Former Saints player Steve Gleason, who’s battling ALS, introduced Pearl Jam and was on stage with them Friday night during their set at the Voodoo Festival in New Orleans. And he made the set list for the show.
Gleason famously blocked the ball off of the foot of Atlanta punter Michael Koenen and into the end zone for a Saints touchdown on Sept. 25, 2006, the night the rebuilt Superdome and the city of New Orleans hosted an NFL game for the first time since Hurricane Katrina.
The statue, entitled ”Rebirth,” depicts Gleason fully outstretched in a dive, his hands smothering the ball as it leaves Koenen’s foot.
In early 2011, Gleason, a former Washington State defensive back who retired from the NFL in 2008, was diagnosed with ALS (amyotrophic lateral sclerosis), also known as Lou Gehrig’s disease. The terminal condition causes gradual paralysis. Gleason, once a fearless special teams standout who never shied away from bone-rattling collisions with players much bigger than him, now gets around on a motorized wheel chair.
With the help of family, friends and benefactors, he has maintained an active and busy life, and has started the Team Gleason Foundation, which seeks to improve the quality of life for those living with ALS through means such as technology.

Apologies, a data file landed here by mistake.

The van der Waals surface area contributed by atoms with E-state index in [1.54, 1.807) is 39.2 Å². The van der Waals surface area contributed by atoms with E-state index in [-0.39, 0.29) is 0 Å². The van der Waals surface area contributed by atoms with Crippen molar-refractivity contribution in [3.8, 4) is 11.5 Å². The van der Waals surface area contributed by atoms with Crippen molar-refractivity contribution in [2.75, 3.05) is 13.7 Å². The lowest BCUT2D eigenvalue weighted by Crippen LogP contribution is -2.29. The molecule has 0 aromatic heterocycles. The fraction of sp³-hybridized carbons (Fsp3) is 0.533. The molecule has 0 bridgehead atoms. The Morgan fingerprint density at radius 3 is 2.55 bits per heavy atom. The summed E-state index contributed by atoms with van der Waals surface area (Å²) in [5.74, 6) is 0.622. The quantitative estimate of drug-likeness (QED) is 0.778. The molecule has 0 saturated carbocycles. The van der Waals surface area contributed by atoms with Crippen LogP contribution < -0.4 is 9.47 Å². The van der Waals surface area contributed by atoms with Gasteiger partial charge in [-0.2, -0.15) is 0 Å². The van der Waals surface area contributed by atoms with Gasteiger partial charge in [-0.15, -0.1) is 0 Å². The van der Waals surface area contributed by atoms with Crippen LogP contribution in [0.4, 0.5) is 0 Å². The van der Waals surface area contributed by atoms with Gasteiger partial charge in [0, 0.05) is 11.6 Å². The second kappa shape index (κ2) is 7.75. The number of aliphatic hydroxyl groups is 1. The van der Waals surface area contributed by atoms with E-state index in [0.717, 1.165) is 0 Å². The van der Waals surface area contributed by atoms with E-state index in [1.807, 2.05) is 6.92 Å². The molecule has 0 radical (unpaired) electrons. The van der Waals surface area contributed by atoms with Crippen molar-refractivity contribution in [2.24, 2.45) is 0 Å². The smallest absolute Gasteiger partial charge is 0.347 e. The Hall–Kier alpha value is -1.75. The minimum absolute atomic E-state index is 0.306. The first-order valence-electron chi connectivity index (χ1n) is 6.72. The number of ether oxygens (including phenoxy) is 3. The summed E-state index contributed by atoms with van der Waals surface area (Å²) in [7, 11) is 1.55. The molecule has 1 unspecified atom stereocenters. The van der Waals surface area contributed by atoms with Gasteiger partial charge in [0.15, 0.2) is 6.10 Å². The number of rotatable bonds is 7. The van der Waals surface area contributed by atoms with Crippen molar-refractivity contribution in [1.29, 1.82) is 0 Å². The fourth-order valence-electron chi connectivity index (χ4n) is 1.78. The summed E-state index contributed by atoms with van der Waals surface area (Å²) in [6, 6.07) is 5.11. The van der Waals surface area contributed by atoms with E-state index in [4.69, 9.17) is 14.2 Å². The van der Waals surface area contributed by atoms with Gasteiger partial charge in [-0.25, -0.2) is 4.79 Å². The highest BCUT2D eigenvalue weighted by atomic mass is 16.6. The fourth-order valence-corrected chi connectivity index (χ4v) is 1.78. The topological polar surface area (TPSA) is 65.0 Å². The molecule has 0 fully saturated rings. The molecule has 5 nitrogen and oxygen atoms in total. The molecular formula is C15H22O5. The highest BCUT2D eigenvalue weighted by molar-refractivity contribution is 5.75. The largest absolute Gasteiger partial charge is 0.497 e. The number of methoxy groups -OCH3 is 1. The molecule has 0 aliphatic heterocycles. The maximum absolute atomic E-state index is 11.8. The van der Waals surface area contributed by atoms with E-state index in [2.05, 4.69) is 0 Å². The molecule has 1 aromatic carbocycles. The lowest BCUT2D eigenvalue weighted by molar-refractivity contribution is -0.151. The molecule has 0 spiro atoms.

”Steve is a guy who, no matter what the circumstances, he is always thinking about doing for others, and how can I make this world a better place … and everything he has done since being diagnosed with ALS just proves that point even more,” Saints quarterback Drew Brees said when the statue was unveiled last year. ”It’s amazing to see a guy who continues to sacrifice for others. It’s inspiring and something that we should certainly all look at and know that our lives are better because of Steve Gleason.”
Pearl Jam, considered one of the most influential rock bands of the ’90s, has sold an estimated 60 million records worldwide and more than 31½ million in the States.
The band also has a connection with and love for sports, even before it was Pearl Jam; the group’s original name was Mookie Blaylock, after the former Atlanta Hawks star.
Growing up in the north Chicago suburb of Evanston, Ill., lead singer Eddie Vedder became and still is a diehard Cubs fan. He has thrown out ceremonial first pitches at Wrigley Field and also has been the seventh-inning stretch guest singer several times.
Baseball is definitely in Vedder’s blood. He even wrote a Cubs tribute song titled, "All the way."
During the World Series, the band’s music was featured on the FOX broadcasts, including all 12 tracks from the recently released "Lightning Bolt."